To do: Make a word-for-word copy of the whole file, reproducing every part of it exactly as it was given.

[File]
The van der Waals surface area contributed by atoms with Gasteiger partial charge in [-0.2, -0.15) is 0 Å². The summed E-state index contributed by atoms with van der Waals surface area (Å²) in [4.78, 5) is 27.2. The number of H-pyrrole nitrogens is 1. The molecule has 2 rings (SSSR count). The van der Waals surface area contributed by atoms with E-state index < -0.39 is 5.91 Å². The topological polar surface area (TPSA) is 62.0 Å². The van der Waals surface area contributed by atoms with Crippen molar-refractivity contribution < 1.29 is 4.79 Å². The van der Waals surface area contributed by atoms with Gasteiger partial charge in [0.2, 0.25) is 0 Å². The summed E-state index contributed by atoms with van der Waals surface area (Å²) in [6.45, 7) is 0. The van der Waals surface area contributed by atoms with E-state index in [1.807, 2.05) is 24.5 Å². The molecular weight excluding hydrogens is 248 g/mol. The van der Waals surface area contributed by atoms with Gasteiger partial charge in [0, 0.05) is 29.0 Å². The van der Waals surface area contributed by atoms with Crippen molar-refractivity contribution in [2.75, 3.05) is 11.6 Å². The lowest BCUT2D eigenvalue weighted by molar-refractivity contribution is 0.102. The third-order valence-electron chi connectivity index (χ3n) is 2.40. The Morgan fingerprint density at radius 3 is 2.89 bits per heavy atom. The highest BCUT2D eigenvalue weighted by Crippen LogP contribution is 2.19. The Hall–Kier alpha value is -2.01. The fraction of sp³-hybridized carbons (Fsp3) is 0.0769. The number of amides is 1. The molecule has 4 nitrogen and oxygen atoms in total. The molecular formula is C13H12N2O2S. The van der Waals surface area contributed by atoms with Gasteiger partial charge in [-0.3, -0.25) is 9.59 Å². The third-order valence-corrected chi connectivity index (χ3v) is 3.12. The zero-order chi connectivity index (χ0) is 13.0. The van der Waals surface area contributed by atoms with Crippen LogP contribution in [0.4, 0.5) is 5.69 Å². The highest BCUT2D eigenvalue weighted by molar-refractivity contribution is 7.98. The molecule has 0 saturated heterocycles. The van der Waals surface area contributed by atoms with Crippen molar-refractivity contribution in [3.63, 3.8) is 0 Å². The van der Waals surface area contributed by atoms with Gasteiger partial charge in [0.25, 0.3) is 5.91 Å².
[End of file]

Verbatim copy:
The van der Waals surface area contributed by atoms with Gasteiger partial charge in [-0.2, -0.15) is 0 Å². The summed E-state index contributed by atoms with van der Waals surface area (Å²) in [4.78, 5) is 27.2. The number of H-pyrrole nitrogens is 1. The molecule has 2 rings (SSSR count). The van der Waals surface area contributed by atoms with E-state index < -0.39 is 5.91 Å². The topological polar surface area (TPSA) is 62.0 Å². The van der Waals surface area contributed by atoms with Crippen molar-refractivity contribution < 1.29 is 4.79 Å². The van der Waals surface area contributed by atoms with Gasteiger partial charge in [0.2, 0.25) is 0 Å². The summed E-state index contributed by atoms with van der Waals surface area (Å²) in [6.45, 7) is 0. The van der Waals surface area contributed by atoms with E-state index in [1.807, 2.05) is 24.5 Å². The molecular weight excluding hydrogens is 248 g/mol. The van der Waals surface area contributed by atoms with Gasteiger partial charge in [0, 0.05) is 29.0 Å². The van der Waals surface area contributed by atoms with Crippen molar-refractivity contribution in [2.75, 3.05) is 11.6 Å². The lowest BCUT2D eigenvalue weighted by molar-refractivity contribution is 0.102. The third-order valence-electron chi connectivity index (χ3n) is 2.40. The Morgan fingerprint density at radius 3 is 2.89 bits per heavy atom. The highest BCUT2D eigenvalue weighted by Crippen LogP contribution is 2.19. The Hall–Kier alpha value is -2.01. The fraction of sp³-hybridized carbons (Fsp3) is 0.0769. The number of amides is 1. The molecule has 4 nitrogen and oxygen atoms in total. The molecular formula is C13H12N2O2S. The van der Waals surface area contributed by atoms with Gasteiger partial charge in [-0.3, -0.25) is 9.59 Å². The third-order valence-corrected chi connectivity index (χ3v) is 3.12. The zero-order chi connectivity index (χ0) is 13.0. The van der Waals surface area contributed by atoms with Crippen LogP contribution in [0.4, 0.5) is 5.69 Å². The highest BCUT2D eigenvalue weighted by molar-refractivity contribution is 7.98. The molecule has 0 saturated heterocycles. The van der Waals surface area contributed by atoms with Crippen molar-refractivity contribution in [3.63, 3.8) is 0 Å². The van der Waals surface area contributed by atoms with Gasteiger partial charge in [0.25, 0.3) is 5.91 Å².